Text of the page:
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What can tenants do if their building was sold?

Authored By: D.C. Bar Pro Bono Center

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FAQ

What do tenants need to know if their landlord sells their building?

 A tenant still has the right to continue living in their home when the home is sold. The new owner of the building must become the tenant’s new landlord.  Generally, a tenant also has the right to stay under their original lease terms with their new landlord.  

If a new owner claims to have a legal reason to evict the tenant, they must give the tenant a written notice describing why they can evict the tenant. The tenant has the right to fight that eviction in court. 

The sale of a building generally does not change a tenant’s lease.  The new owner becomes the tenant’s new landlord. If a tenant has a current lease, those terms (including the rent amount, the pet policy, etc.) will continue until the lease term ends. The new landlord cannot raise the rent in the middle of a lease term, even if the building is sold. After the lease ends, when your lease becomes month to month, the new landlord can legally raise the rent by providing 30 days notice in writing unless an affordable housing program prevents such a rent increase.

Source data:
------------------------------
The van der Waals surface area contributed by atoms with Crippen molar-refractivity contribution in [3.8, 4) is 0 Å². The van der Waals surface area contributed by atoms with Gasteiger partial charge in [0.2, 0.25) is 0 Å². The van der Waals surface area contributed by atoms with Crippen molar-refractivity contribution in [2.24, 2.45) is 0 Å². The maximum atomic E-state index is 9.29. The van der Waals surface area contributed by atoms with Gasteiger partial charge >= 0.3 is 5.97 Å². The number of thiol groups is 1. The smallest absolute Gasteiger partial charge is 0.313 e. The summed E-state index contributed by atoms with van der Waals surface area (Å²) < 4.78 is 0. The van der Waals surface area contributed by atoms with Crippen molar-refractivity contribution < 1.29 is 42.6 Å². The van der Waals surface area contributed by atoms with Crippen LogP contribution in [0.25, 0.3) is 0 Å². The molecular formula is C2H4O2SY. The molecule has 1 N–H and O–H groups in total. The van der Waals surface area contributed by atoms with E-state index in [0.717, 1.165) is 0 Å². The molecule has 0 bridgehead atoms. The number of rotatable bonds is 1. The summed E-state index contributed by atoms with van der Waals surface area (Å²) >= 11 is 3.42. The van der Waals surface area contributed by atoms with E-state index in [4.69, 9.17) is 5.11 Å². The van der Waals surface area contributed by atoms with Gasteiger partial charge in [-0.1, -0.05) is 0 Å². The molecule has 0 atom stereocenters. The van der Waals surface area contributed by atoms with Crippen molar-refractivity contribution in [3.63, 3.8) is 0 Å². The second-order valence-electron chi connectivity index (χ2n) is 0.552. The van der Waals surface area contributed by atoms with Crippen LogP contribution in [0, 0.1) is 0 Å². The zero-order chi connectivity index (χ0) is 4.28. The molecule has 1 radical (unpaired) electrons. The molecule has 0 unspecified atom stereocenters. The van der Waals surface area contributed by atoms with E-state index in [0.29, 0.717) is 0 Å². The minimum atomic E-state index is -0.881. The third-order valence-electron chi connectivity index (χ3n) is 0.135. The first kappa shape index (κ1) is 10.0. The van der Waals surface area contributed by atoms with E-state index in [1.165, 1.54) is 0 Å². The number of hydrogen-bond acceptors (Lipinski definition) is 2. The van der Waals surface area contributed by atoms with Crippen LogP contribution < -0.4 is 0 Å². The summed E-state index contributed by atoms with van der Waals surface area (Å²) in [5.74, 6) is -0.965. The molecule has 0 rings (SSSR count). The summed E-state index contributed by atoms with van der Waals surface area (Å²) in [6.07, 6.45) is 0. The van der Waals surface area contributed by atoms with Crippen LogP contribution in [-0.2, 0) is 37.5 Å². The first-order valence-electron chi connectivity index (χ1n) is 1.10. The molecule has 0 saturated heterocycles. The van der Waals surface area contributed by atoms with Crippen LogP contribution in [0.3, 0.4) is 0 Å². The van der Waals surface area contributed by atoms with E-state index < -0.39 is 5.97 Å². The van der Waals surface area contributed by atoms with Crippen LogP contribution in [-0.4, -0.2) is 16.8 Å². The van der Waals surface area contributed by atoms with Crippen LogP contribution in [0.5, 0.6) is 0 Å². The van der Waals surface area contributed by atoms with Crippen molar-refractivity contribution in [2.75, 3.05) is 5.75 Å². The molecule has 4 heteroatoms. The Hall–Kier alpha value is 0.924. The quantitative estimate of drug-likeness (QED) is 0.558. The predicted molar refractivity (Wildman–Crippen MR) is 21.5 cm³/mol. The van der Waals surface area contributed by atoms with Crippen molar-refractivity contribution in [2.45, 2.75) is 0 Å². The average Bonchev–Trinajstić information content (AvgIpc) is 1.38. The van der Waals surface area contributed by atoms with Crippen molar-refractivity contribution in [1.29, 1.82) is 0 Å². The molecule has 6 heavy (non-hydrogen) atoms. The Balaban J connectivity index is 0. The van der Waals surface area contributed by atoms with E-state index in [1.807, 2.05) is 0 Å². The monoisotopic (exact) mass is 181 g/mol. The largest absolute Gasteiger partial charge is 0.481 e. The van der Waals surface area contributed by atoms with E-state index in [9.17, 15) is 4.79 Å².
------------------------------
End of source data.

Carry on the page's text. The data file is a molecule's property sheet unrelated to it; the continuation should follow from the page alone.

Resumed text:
Foreclosure Sales

If a building was sold in a foreclosure sale, the purchaser of the foreclosed building also becomes the new landlord of the tenants that live in the building. However, the terms of existing leases may not apply. The new landlord can legally raise rent the with 30 days notice in writing unless an affordable housing program prevents such a rent increase. 

Rent stabilization, often known as rent control, is one of the affordable housing programs in DC. If a building is rent stabilized (aka rent controlled), there are rules about how much a landlord can raise the rent and how often. To find out if your building is rent stabilized, you can look up your address in the Department of Housing and Community Development records at https://dhcd.dc.gov/service/search-rent-control-records-online or contact the Office of the Tenant Advocate.  

Attached is a letter that you can send to the new owner of the property or the new owner's lawyer.  In the District of Columbia, a property owner cannot evict a tenant just because the property was sold at foreclosure.  (This is a letter for tenants only.  It does not apply to former owners.)

Last Review and Update: Jan 11, 2024
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